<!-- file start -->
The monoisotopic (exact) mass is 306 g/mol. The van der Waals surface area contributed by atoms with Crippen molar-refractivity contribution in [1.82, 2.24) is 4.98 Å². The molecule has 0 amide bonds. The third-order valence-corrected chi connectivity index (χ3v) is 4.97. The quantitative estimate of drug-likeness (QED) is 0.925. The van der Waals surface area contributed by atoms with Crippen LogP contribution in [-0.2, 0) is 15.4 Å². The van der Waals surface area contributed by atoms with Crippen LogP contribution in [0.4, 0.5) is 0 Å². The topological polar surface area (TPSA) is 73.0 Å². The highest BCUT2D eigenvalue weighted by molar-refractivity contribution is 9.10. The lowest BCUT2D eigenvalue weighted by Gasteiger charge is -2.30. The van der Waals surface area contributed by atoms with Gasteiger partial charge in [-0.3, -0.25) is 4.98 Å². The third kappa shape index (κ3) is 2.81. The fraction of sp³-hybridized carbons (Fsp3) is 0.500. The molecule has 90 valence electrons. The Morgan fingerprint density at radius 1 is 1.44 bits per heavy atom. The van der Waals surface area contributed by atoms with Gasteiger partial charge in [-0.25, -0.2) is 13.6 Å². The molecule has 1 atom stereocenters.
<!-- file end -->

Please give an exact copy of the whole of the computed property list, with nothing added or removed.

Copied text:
The monoisotopic (exact) mass is 306 g/mol. The van der Waals surface area contributed by atoms with Crippen molar-refractivity contribution in [1.82, 2.24) is 4.98 Å². The molecule has 0 amide bonds. The third-order valence-corrected chi connectivity index (χ3v) is 4.97. The quantitative estimate of drug-likeness (QED) is 0.925. The van der Waals surface area contributed by atoms with Crippen LogP contribution in [-0.2, 0) is 15.4 Å². The van der Waals surface area contributed by atoms with Crippen LogP contribution in [0.4, 0.5) is 0 Å². The topological polar surface area (TPSA) is 73.0 Å². The highest BCUT2D eigenvalue weighted by molar-refractivity contribution is 9.10. The lowest BCUT2D eigenvalue weighted by Gasteiger charge is -2.30. The van der Waals surface area contributed by atoms with Gasteiger partial charge in [-0.3, -0.25) is 4.98 Å². The third kappa shape index (κ3) is 2.81. The fraction of sp³-hybridized carbons (Fsp3) is 0.500. The molecule has 90 valence electrons. The Morgan fingerprint density at radius 1 is 1.44 bits per heavy atom. The van der Waals surface area contributed by atoms with Gasteiger partial charge in [-0.25, -0.2) is 13.6 Å². The molecule has 1 atom stereocenters.